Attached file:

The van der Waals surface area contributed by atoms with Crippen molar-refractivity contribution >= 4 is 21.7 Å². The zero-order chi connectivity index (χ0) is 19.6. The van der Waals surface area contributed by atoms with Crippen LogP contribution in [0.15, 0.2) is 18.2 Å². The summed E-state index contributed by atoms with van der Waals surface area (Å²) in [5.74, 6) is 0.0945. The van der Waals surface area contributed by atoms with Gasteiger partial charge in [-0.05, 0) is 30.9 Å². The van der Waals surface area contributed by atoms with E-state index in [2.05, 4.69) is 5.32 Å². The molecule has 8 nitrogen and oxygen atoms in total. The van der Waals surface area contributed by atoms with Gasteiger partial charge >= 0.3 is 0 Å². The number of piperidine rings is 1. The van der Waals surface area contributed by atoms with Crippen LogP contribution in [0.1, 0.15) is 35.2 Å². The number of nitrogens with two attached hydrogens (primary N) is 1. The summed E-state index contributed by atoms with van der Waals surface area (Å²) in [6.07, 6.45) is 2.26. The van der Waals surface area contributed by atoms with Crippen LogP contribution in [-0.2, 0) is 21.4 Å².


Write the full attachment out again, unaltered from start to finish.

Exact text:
The van der Waals surface area contributed by atoms with Crippen molar-refractivity contribution >= 4 is 21.7 Å². The zero-order chi connectivity index (χ0) is 19.6. The van der Waals surface area contributed by atoms with Crippen LogP contribution in [0.15, 0.2) is 18.2 Å². The summed E-state index contributed by atoms with van der Waals surface area (Å²) in [5.74, 6) is 0.0945. The van der Waals surface area contributed by atoms with Gasteiger partial charge in [-0.05, 0) is 30.9 Å². The van der Waals surface area contributed by atoms with E-state index in [2.05, 4.69) is 5.32 Å². The molecule has 8 nitrogen and oxygen atoms in total. The van der Waals surface area contributed by atoms with Gasteiger partial charge >= 0.3 is 0 Å². The number of piperidine rings is 1. The van der Waals surface area contributed by atoms with Crippen LogP contribution in [0.1, 0.15) is 35.2 Å². The number of nitrogens with two attached hydrogens (primary N) is 1. The summed E-state index contributed by atoms with van der Waals surface area (Å²) in [6.07, 6.45) is 2.26. The van der Waals surface area contributed by atoms with Crippen LogP contribution in [-0.2, 0) is 21.4 Å².